>
    > > Please shed some light...

    >
    > > Thanks and regards.

    >
    > It doesn't magically work by itself. It all depends on how you
    > implement the IPC on both end.
    > If your just casting a structure to bytes and sending it, then of
    > course your gonna have problems.


    Just to be more clear in as an after thought. With my limited
    experience using IPC or any kind of messaging, one usually gets raw
    data from data structures, converts it into bytes, sets its order,
    then sends it. While the receiving end receives those bytes and
    converts it back into usable data structures.

    In the case of a string, I'd send it character by character and
    recieve it the same way. After I recieved all the characters, I'd turn
    it back into a string again.

    You would usually have some kind of protocol laid out that defines
    what is sent and recieved and how to convert it back and forth.
    Christopher, Feb 4, 2009
    #3
  4. ashjas

    SG Guest

    Re: is it ok to use c++ STL containers like string inside a structureand pass in message ques?

    On 4 Feb., 10:59, ashjas <> wrote:
    > I tried to use string containers inside a structure and pass it in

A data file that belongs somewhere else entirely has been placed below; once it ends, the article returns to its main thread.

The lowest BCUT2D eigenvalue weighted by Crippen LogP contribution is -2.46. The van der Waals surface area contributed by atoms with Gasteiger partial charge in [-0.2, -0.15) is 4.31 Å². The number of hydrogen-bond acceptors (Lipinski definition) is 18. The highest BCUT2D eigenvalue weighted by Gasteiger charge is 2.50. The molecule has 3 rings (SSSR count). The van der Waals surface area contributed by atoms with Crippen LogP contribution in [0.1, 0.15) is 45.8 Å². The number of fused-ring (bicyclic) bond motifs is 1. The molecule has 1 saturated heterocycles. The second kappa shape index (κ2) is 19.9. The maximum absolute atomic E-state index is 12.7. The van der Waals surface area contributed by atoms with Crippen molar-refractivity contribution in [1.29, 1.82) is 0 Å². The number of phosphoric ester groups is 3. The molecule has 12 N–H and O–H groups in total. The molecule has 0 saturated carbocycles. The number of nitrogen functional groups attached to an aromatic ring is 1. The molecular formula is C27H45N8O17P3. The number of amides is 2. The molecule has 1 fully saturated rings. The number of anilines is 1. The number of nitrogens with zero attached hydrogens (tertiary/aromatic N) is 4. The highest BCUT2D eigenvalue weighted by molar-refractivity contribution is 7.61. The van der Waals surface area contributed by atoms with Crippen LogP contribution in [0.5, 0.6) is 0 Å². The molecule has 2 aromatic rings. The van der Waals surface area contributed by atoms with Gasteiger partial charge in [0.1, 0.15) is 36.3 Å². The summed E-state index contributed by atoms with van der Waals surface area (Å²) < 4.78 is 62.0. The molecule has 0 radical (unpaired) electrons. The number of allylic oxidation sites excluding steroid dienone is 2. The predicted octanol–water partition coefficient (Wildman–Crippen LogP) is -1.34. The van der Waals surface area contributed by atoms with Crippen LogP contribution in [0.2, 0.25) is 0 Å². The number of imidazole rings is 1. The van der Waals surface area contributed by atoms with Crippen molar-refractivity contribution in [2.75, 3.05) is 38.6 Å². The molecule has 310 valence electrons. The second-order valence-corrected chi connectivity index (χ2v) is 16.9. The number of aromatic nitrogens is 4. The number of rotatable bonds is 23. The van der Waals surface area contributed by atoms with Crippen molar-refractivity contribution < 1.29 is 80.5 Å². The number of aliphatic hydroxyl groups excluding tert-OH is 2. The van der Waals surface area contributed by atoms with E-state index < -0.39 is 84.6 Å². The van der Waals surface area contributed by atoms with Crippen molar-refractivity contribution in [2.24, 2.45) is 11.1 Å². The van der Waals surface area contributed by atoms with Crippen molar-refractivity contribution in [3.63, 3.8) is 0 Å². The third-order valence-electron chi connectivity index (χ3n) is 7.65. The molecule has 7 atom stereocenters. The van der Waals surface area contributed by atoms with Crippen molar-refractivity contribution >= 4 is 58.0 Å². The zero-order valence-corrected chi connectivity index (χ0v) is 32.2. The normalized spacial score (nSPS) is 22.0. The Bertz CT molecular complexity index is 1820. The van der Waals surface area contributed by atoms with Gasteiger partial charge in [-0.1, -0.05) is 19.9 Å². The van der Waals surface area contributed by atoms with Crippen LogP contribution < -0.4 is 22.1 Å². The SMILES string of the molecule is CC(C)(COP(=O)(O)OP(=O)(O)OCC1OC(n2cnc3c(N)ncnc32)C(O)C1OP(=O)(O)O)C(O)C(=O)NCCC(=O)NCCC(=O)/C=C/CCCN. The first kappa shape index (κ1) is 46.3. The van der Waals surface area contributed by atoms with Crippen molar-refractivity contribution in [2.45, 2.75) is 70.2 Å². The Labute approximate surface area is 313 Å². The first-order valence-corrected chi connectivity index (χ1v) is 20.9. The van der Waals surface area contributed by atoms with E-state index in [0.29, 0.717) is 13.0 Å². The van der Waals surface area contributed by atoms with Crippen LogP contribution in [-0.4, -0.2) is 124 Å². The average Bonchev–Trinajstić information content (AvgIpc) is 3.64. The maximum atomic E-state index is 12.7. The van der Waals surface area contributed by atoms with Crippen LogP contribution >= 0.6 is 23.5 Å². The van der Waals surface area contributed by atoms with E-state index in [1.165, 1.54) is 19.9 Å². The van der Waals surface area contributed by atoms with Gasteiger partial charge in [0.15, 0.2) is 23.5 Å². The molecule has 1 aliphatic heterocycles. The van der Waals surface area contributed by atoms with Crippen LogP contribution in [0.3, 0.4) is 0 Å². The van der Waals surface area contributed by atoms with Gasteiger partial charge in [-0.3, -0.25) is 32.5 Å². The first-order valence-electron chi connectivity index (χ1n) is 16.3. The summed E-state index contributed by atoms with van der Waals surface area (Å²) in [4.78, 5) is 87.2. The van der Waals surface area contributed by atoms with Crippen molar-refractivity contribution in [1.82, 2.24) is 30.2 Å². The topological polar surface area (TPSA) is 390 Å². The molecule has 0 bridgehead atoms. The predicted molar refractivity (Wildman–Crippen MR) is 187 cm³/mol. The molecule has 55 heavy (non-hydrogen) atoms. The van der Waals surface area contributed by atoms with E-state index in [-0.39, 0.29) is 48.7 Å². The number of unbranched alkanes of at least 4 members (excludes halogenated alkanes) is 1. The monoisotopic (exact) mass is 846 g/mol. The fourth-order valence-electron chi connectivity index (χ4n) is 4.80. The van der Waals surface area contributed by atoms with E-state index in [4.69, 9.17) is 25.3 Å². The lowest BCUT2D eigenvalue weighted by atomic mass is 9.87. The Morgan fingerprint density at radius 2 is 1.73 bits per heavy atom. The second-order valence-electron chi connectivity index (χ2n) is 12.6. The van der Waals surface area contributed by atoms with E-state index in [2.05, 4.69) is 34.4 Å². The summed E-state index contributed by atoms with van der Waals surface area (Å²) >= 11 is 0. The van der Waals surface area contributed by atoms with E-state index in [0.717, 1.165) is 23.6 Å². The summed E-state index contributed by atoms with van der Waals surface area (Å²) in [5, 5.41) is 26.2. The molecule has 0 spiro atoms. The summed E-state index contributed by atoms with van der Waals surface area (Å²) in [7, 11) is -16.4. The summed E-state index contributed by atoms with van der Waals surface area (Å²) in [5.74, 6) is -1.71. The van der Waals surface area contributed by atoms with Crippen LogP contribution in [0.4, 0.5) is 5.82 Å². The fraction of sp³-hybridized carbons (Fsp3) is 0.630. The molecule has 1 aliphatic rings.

> message queue to recieve at other end...but got different kinds of
    > errors..segmentation fault..junk values etc...


    Sounds like you just copy a struct byte by byte. This won't work for
    all kinds of objects. For those it'll work we say they are "trivially
    copyable". If any of your struct's members is not trivially copyable
    then your struct won't be trivially copyble. If your case std::string
    is NOT trivially copyable. Most containers are also not trivially
    copyable. So, you require some more advanved way of (de-)
    serialization.

    I never actually tried Boost.Serialization but it looks very useful.
    Apparently it supports many "STL classes" out of the box. You just
    need to provide a simple pair of functions serialize/deserialize for
    each user-defined type that simply serialize/deserialize the members.

    http://www.boost.org/doc/libs/release/libs/serialization/

    Cheers!
    SG
    SG, Feb 4, 2009
    #4
  5. ashjas

    James Kanze Guest

    Re: is it ok to use c++ STL containers like string inside a structureand pass in message ques?